“The existing roofing system’s insulation thickness was minimal and the doors and through-wall air conditioning units were very low,” explained Michael Stripunsky, Senior Associate, Superstructures Engineers + Architects. “The distance from the top of the existing concrete deck to the bottom of the air conditioning unit wall penetration was less than eight inches. If traditional insulation had been used, the top of the new roofing system would have been just at the level of the wall opening.”

OPTIM-R’s high level of thermal efficiency, combined with minimal thickness, made installation fast and easy because of its ultra-thin nature and its effectiveness for when space is tight. “In a case like this, using OPTIM-R was a cost effective and efficient solution. We saved the client money and time, and allowed for normal building operation,” remarked Stripunsky. “Using OPTIM-R also allowed us to avoid costly modifications to the existing perimeter conditions.”

The owner of a historic high-rise building on 5th Avenue in New York faced a challenge on the remodel of one of the roofs. In order to meet the required R-value, they would be dealing with the high costs associated with the thickness of the insulation.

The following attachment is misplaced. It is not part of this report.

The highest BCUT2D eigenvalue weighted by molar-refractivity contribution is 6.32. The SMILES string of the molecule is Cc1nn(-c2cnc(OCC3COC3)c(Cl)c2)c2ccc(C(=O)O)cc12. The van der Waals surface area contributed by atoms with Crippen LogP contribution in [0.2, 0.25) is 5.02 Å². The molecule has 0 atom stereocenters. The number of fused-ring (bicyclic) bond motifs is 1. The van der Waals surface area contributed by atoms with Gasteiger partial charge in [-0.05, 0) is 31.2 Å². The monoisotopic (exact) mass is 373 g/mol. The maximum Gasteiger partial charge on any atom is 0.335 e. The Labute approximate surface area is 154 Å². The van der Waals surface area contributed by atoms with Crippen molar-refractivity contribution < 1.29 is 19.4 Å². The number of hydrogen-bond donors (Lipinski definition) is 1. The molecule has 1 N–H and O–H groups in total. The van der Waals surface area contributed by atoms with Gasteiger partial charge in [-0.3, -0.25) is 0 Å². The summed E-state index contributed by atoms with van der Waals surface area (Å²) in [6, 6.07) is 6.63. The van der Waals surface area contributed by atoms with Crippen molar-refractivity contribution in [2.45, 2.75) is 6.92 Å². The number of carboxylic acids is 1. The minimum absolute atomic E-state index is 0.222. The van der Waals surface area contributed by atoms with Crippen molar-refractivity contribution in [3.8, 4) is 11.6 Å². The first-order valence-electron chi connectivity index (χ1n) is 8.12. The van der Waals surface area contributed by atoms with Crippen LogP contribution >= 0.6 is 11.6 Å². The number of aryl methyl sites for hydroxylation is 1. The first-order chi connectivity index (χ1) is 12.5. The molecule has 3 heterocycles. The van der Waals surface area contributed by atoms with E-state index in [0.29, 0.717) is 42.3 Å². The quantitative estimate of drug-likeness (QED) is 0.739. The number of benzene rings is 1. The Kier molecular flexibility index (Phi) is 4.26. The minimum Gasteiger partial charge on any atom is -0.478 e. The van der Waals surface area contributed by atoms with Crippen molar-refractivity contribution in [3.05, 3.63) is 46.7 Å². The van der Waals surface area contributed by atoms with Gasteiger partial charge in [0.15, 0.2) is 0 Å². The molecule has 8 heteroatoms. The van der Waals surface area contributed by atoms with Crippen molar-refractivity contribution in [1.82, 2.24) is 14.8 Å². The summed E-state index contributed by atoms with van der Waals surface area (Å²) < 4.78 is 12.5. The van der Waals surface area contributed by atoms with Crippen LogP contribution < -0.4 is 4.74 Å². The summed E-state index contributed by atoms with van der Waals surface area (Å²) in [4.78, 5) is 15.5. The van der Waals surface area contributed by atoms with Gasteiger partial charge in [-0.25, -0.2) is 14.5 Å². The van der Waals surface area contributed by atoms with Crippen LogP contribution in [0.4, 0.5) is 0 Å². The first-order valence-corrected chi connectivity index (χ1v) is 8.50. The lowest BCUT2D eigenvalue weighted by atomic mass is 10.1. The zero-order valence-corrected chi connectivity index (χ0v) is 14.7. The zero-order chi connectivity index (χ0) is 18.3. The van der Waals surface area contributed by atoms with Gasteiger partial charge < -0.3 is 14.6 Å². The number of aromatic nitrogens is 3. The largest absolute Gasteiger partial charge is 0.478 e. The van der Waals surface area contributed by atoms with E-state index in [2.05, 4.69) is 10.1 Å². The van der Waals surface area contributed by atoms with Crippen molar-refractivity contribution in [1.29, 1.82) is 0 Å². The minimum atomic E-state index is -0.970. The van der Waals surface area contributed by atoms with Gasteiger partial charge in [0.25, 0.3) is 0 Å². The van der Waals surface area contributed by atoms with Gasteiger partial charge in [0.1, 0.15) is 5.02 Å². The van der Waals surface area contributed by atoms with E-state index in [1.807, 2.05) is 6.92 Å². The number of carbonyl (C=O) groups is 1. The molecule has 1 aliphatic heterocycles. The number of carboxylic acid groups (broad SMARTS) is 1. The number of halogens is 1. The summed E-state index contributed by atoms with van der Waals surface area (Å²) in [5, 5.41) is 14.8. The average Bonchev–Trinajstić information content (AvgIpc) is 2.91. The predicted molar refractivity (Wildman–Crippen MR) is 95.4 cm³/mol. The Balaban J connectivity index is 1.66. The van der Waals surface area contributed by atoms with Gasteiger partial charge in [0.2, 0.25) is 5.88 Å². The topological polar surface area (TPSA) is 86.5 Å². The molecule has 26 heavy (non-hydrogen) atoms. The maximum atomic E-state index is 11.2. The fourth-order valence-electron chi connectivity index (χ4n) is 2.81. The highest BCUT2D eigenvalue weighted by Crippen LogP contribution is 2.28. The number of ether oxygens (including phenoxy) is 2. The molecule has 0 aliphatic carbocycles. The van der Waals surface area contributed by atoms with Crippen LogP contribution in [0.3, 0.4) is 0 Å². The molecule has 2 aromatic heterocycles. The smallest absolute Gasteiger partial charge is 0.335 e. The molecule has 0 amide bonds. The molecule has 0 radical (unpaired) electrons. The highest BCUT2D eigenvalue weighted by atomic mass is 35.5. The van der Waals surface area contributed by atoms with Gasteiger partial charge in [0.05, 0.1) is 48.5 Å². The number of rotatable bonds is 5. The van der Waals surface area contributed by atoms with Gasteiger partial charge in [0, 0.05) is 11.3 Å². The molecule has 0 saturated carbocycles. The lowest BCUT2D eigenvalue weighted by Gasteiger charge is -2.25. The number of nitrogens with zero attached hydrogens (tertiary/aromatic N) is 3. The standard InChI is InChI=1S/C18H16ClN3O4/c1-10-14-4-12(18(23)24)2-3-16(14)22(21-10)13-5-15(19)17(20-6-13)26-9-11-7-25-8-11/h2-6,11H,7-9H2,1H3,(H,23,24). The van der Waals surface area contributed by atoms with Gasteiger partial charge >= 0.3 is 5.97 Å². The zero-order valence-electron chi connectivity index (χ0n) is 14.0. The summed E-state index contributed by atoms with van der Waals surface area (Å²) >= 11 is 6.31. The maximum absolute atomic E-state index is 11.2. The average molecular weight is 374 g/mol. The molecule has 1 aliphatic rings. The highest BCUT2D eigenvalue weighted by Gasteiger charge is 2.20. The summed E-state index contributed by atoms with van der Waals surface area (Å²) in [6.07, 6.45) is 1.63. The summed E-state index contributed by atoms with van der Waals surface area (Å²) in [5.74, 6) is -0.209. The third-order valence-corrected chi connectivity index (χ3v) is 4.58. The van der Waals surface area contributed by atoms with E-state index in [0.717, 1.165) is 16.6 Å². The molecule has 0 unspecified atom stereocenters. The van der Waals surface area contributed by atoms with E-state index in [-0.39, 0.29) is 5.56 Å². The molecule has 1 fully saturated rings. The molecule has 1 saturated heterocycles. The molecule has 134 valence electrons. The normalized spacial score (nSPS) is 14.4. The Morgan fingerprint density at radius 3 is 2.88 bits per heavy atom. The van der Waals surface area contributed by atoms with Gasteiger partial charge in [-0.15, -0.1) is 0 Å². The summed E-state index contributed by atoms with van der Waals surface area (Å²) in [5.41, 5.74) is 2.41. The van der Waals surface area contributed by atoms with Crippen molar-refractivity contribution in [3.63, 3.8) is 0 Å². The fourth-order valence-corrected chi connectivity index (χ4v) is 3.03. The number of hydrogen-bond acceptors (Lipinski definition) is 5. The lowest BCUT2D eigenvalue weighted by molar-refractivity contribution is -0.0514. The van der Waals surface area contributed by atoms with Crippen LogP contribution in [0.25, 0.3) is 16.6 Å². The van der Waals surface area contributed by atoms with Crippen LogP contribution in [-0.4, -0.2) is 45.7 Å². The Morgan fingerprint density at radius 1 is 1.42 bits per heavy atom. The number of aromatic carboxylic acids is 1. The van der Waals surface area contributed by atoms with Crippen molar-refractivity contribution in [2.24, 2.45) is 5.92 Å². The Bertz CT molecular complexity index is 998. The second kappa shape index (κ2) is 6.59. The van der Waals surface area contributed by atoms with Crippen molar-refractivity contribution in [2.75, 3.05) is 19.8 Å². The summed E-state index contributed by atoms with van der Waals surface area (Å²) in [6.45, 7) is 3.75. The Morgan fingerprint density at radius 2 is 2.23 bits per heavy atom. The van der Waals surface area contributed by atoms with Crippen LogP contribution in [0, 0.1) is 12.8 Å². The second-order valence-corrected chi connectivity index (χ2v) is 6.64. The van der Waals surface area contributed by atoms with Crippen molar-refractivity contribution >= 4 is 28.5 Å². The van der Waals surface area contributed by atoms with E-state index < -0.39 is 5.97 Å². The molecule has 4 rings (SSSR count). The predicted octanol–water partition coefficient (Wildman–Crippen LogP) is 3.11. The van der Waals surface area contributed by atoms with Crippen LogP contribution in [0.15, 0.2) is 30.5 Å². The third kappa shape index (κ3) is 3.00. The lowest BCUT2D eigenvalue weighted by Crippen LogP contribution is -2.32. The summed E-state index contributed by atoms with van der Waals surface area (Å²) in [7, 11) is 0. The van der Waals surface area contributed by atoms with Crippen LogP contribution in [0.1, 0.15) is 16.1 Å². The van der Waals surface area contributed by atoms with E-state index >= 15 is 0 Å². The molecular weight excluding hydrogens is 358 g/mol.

“The biggest change was probably the railing details. In New York, you have to have your railing details a certain height. When they add additional insulation needed to meet the current code of R-30, the railings would be too shallow, which means you’re not compliant with regulations for railing details,” said Andrew Wilson, Commercial Manager with Kingspan, who worked with the building owner on the project.

Repairs to the roof’s terrace brought up additional issues. Three door entries led to the building’s terrace, and any new insulation added would raise the roof’s paver system. All of the door thresholds would then need to be raised, which meant contractors would need to address all flashing on the roof. “The biggest concern for the client,” said Wilson, “was that they would have to take the renters out of that building during the renovation because there was going to be heavy work done. Losing that space for six to nine months would be a huge loss of income.”

By selecting OPTIM-R, the client saved weeks in construction time and the insulation wouldn’t affect the railing details or raise the roof pavers — which would require replacing the flashing or thresholds of the doors. Tenants did not need to relocate while the insulation was installed. The total project cost savings was $1.2 million and saved over 3 months in construction time. Innovative insulation technology provides design solutions to provide outstanding performance, while requiring less thickness in various applications.

Learn more at www.kingspaninsulation.us or contact Kingspan Insulation directly at info@kingspaninsulation.us